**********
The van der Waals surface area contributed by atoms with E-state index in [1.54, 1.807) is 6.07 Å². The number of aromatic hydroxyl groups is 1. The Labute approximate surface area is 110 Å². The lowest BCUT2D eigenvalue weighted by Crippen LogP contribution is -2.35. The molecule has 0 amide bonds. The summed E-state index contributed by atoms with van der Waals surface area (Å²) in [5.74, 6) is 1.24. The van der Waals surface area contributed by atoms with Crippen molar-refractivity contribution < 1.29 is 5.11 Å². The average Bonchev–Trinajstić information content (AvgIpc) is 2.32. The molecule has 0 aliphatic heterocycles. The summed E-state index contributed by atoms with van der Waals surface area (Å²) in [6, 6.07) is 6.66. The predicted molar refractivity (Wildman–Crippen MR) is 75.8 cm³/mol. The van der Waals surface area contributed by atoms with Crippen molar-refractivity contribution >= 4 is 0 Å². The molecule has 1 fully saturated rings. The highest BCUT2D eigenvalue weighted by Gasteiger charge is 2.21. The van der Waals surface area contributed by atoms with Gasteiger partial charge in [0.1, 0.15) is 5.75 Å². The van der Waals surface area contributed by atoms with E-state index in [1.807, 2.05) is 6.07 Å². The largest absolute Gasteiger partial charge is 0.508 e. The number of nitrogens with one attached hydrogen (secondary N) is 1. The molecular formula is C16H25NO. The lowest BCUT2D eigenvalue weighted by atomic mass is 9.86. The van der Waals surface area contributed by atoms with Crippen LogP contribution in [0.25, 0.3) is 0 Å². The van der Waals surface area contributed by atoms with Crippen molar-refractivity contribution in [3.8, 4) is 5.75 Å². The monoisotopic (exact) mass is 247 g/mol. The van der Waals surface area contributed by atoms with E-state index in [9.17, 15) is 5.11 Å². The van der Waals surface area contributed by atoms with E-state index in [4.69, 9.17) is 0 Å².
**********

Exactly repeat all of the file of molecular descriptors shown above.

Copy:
The van der Waals surface area contributed by atoms with E-state index in [1.54, 1.807) is 6.07 Å². The number of aromatic hydroxyl groups is 1. The Labute approximate surface area is 110 Å². The lowest BCUT2D eigenvalue weighted by Crippen LogP contribution is -2.35. The molecule has 0 amide bonds. The summed E-state index contributed by atoms with van der Waals surface area (Å²) in [5.74, 6) is 1.24. The van der Waals surface area contributed by atoms with Crippen molar-refractivity contribution < 1.29 is 5.11 Å². The average Bonchev–Trinajstić information content (AvgIpc) is 2.32. The molecule has 0 aliphatic heterocycles. The summed E-state index contributed by atoms with van der Waals surface area (Å²) in [6, 6.07) is 6.66. The predicted molar refractivity (Wildman–Crippen MR) is 75.8 cm³/mol. The van der Waals surface area contributed by atoms with Crippen molar-refractivity contribution >= 4 is 0 Å². The molecule has 1 fully saturated rings. The highest BCUT2D eigenvalue weighted by Gasteiger charge is 2.21. The van der Waals surface area contributed by atoms with Gasteiger partial charge in [0.1, 0.15) is 5.75 Å². The van der Waals surface area contributed by atoms with E-state index in [1.807, 2.05) is 6.07 Å². The largest absolute Gasteiger partial charge is 0.508 e. The number of nitrogens with one attached hydrogen (secondary N) is 1. The molecular formula is C16H25NO. The lowest BCUT2D eigenvalue weighted by atomic mass is 9.86. The van der Waals surface area contributed by atoms with Crippen LogP contribution in [0.25, 0.3) is 0 Å². The van der Waals surface area contributed by atoms with Crippen molar-refractivity contribution in [3.8, 4) is 5.75 Å². The monoisotopic (exact) mass is 247 g/mol. The van der Waals surface area contributed by atoms with E-state index in [9.17, 15) is 5.11 Å². The van der Waals surface area contributed by atoms with E-state index in [4.69, 9.17) is 0 Å².